James Bianco plays straight-man to Charles Biderman in this extended (and admittedly audio-challenged) discussion of the reality behind money printing, inflation, and the US Treasury market. Following our discussion of the deficit earlier, it seemed appropriate to listen to this back-and-forth as Bianco addresses who is really buying US Treasuries, how 'money' is created by the Fed for the banks, and where inflation is leaking into the system. "The day the Fed admits there is an inflation problem is the day they are too late" is how they summarize the temporary/transitory verbiage that the Fed needs to keep using to placate the masses. Gold (and TIPS) remain their preferred strategy as Bianco argues that putting the 'inflation' threat in context is critical - this is not about 14/15% comparisons, this is about investor expectation that we get 3% inflation with the Fed at ZIRP and intending to keep printing money - which is just as toxic. The two end with an interesting conversation on the simultaneous debt deflation and price inflation and the importance of not comparing either to their extremes by way of shrugging off concerns.
The deliberations on Obamacare have ended. The next catalyst will be late June, when the Supreme Court is expected to rule on whether Obamacare is constitutional or not. If overturned, expect lots of fingerpointing, and even more allegations that it is all Bush's fault, especially if the vote goes down according to party lines.
Dumbfounded. That’s the only way to describe the reaction that future historians will have when they look back and study the utter perversion that is our global financial system. We live in a time when a tiny handful of people have their fingers on a button that can conjure trillions of dollars, euro, yen, and renminbi out of thin air. In the United States, it comes down to one man. Just one. With a single decision, he controls the lever that dominates the entire economy. When you control the money, you control everything– financial markets, consumer prices, risk perceptions, investment habits, savings rates, hiring decisions, pay raises, sovereign debt, housing starts, etc. One man.
Today's primetime popcorn event is about to begin: as reported earlier, the House Financial Services Committee will hold an oversight and investigations hearing on the collapse of MF Global, beginning at 3 pm. The hearing will focus on the decisions during the company's final days that led to the disappearance of up to $1.6 billion in customer funds. The party line is that "The investigation aims to "not only to find out where the money went but to identify what went wrong in order to prevent this from happening again," Subcommittee Chairman Rep. Randy Neugebauer (R-TX) said." What instead will happen is that a bunch of politicians will huff and puff, and nothing will happen once again, because to take down Corzine, would mean to start eating away at the entire rotten core of today's captured political system, which has and always will be run out of Wall Street. It will also be amusing to listen to Edith O’Brien plead the Fif
Nothing has changed. You are counting the commitments of people who need the money. It is like getting a loan from the bank and trying to make them more comfortable by telling them, not only will we co-sign our own loan, but we will give them a guarantee that we will pay it back. These are the same people who constantly try to overwhelm current problems with huge headlines and promises of a better future. They don’t have the money, and never will. They also promised speculators in Greece would lose their shirts. We need to see the details, but be prepared to be underwhelmed.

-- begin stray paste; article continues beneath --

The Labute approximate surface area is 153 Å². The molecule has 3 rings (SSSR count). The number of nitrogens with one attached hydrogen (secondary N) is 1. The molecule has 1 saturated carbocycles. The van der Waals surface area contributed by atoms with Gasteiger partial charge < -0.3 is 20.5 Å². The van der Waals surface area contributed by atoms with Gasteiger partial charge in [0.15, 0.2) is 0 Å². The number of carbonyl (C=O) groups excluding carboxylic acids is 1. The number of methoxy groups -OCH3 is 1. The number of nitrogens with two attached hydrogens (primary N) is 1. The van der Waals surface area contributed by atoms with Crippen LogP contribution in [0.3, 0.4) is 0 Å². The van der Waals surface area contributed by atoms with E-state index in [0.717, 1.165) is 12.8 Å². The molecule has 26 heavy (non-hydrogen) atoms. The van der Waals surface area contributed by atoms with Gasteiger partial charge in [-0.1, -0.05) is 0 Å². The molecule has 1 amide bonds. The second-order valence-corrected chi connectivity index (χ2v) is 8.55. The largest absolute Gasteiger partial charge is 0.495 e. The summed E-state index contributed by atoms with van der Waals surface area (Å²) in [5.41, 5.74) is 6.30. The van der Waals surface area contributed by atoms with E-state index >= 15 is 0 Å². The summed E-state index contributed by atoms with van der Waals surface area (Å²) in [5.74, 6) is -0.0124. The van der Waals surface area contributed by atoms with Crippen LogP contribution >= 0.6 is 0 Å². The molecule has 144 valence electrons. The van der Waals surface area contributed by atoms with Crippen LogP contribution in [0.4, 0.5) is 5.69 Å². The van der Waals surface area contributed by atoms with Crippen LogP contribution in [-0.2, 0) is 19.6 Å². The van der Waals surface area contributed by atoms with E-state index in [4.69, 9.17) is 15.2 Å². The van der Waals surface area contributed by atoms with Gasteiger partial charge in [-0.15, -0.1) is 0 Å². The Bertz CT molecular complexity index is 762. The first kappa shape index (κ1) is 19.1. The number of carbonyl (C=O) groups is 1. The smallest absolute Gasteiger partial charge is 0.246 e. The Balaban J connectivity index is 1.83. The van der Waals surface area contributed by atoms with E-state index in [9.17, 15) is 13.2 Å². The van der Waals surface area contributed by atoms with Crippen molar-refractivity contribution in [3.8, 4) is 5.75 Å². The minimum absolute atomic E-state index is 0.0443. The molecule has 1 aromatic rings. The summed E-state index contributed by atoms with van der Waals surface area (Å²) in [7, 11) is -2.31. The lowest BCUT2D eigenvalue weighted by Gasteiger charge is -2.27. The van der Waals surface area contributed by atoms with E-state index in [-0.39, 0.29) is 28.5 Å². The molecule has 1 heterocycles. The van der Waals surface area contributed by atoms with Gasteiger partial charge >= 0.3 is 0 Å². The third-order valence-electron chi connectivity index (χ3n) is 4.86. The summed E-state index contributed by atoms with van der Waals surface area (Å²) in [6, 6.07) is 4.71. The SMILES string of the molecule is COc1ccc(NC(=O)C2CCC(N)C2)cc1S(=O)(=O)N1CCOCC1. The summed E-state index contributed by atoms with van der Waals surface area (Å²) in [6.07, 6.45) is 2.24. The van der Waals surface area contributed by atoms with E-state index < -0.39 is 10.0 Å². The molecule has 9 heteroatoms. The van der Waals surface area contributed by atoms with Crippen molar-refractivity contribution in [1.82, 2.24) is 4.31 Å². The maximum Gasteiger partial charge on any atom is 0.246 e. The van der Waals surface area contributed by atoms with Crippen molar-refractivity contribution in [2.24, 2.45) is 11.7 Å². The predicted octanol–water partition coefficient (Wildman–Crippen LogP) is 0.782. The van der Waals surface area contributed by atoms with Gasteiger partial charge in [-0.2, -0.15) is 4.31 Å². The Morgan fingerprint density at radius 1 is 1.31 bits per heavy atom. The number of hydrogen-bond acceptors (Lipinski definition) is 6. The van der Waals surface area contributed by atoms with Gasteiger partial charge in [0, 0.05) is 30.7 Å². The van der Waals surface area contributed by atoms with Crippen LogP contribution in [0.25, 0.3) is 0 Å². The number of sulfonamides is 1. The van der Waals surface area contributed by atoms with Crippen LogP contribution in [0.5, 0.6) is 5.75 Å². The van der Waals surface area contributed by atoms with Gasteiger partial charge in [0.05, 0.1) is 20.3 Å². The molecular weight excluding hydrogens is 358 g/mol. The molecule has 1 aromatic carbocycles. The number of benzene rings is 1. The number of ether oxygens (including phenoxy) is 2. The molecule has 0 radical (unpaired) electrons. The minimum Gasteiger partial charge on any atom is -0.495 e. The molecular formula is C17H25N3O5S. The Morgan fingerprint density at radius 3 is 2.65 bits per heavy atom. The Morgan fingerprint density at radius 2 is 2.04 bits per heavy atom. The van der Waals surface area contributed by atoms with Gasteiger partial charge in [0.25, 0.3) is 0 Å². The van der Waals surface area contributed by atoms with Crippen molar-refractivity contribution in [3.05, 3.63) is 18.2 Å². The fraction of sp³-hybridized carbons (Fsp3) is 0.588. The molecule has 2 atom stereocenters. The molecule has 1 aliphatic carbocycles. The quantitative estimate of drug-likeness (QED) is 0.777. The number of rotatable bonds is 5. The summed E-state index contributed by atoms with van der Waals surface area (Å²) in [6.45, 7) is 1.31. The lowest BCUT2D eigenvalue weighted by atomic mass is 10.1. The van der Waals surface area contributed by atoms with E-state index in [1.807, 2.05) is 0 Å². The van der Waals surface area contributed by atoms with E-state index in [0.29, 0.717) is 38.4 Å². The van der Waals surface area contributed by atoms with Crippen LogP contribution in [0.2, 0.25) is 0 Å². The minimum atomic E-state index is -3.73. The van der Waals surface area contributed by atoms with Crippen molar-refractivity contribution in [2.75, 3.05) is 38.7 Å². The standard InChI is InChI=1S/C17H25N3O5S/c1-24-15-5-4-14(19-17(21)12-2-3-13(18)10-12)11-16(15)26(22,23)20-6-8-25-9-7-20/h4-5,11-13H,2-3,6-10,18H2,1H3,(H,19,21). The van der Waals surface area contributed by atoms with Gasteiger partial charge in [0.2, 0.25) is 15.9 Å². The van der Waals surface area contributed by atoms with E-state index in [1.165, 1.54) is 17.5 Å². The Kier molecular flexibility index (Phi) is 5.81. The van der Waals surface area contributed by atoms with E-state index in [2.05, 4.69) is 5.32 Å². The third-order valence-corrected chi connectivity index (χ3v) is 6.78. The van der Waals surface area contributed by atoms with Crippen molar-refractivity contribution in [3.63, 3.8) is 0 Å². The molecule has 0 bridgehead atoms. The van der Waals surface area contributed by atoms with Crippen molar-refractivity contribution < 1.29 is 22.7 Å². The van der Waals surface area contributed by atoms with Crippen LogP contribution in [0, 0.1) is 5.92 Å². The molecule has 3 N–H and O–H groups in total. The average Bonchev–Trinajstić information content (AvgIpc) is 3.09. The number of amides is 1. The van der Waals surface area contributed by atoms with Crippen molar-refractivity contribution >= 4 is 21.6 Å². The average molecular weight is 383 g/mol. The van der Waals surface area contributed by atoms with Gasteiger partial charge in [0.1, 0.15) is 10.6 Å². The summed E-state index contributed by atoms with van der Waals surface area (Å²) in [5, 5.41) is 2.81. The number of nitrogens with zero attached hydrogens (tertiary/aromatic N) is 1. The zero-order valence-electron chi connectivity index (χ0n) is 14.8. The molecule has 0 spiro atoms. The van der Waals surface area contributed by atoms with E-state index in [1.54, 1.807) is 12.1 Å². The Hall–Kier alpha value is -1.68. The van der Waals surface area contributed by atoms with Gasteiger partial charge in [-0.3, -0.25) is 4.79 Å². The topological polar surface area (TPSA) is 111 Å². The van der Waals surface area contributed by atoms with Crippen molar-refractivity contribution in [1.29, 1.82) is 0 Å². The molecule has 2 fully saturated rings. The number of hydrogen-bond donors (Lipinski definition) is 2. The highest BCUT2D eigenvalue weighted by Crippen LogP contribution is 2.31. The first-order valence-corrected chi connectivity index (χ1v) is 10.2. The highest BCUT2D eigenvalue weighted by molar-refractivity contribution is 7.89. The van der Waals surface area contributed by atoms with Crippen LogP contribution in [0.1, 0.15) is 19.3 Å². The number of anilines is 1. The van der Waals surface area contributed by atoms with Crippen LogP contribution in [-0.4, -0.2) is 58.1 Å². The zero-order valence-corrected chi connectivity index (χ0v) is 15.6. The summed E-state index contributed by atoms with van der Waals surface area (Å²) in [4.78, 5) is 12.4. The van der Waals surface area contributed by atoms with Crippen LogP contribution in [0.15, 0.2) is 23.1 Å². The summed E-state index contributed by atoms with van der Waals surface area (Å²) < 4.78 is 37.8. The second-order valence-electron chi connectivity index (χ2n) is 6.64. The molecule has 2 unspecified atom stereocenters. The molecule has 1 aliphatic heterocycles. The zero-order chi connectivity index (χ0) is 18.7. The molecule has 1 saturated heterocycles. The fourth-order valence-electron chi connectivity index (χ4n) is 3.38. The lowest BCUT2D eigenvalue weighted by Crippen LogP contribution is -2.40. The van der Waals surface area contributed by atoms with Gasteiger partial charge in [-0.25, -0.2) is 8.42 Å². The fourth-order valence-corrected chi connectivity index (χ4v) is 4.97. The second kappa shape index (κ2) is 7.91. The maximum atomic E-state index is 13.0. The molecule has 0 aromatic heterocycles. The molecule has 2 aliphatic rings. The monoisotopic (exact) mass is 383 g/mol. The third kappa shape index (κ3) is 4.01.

There was a time when Mr. Pink would send out witty activist letters full of zing and sarcasm, which would brighten many a trader's day. Then Mr. Pink started running a multi-billion fund and Mr. Pink matured into Dan Loeb. Today, Loeb returns with a vengeance having submitted a zinger letter to YHOO CEO Scott Thompson, in his capacity as a 5.8% shareholder of YHOO stock. Needless to say, Loeb is less than pleased with Yahoo's recent snub of his board of director candidates. The result are sentences such as the following: "Only in an illogical Alice-in-Wonderland world would a shareholder be deemed to be conflicted from representing the interests of other shareholders because he is, well, a shareholder too."..."this “long-term vs. short-term” excuse is a canard and particularly inapt in the case of Yahoo!. If there ever was a company in need of a sense of urgency, it is this one."..." Was it “short-term” thinking that led Third Point to push for the resignations of Jerry Yang, Roy Bostock, Arthur Kern and Vyomesh Joshi? If so, is there a Yahoo! shareholder on the planet who thinks this “short-term” thinking was bad for the Company? Was it “short-term” thinking that led Third Point to speak up for shareholders by questioning the fairness of the attempt by the Company to give away control to private equity funds – without receiving a premium – to entrench Roy Bostock and Jerry Yang? Or to suggest, as Third Point has, that the Company’s stake in Alibaba is more valuable than generally understood, and that the Company should hold on to it unless it can get fair value? Was it “short-term” thinking to point out the lack of media and advertising expertise on the Board and nominate extraordinarily qualified nominees to fill that gaping hole?" And so on. Loeb concludes amicably: "We remain willing to engage further with you but will not deviate from our demand for badly-needed shareholder representation." We are confident his next letter, which will be released in 1-2 months, will hardly be so pleasant.